Changes to river systems occur in large part due to an increase in the number of people in an area, Bernhardt said. Agriculture, high density housing and impervious surfaces such as road, parking lots and rooftops increases the amount of nutrients, particularly nitrates, phosphates and petroleum products entering rivers. Where water once percolated slowly into soil, impervious surfaces send it rushing off a landscape into stream channels and eroding them. Macro-invertebrates and other aquatic species in those streams are reduced. Slow moving streams with a diversity of substrate habitats, such as deep pools, slow moving water and riffles become uniform. Streamside riparian vegetation and wetlands are affected when channel modifications disconnect streams from their floodplains and wetland habitats.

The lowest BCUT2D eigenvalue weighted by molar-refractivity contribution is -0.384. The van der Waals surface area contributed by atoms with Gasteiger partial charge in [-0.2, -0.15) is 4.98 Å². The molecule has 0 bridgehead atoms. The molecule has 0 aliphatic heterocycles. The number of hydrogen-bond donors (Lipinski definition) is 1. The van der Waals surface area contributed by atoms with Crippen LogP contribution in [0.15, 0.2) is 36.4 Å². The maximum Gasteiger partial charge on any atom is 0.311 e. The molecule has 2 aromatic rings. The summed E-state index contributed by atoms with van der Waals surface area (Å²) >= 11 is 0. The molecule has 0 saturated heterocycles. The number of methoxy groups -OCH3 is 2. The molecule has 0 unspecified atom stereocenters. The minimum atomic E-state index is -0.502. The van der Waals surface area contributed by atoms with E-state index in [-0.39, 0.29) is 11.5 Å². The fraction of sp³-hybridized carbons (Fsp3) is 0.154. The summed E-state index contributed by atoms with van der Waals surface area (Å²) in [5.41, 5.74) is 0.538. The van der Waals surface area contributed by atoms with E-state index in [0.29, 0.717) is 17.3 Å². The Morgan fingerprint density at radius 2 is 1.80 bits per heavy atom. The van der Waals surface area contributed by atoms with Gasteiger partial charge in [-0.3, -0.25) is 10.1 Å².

Bernhardt said a number of stream restoration practices are common throughout the country. They include bank stabilization by planting trees, reconnecting channelized streams to adjacent wetlands, creating stormwater retention ponds to capture stormwater runoff coming off developments with impervious surfaces, channel reconfiguration, dam removal and using hard materials such as rock to armor stream banks.

As part of the ongoing, 40-year-old National River Restoration Science Synthesis project, Bernhardt's study was a collaborative effort conducted in North Carolina between ecologists, morphologists and hydrologists focused on determining whether stream restoration projects were effective and successful. Finding that answer meant determining whether individuals actively monitored projects after completion. Bernhardt's findings suggested that most did not monitor projects, thus the project was largely unable to determine individual project successes.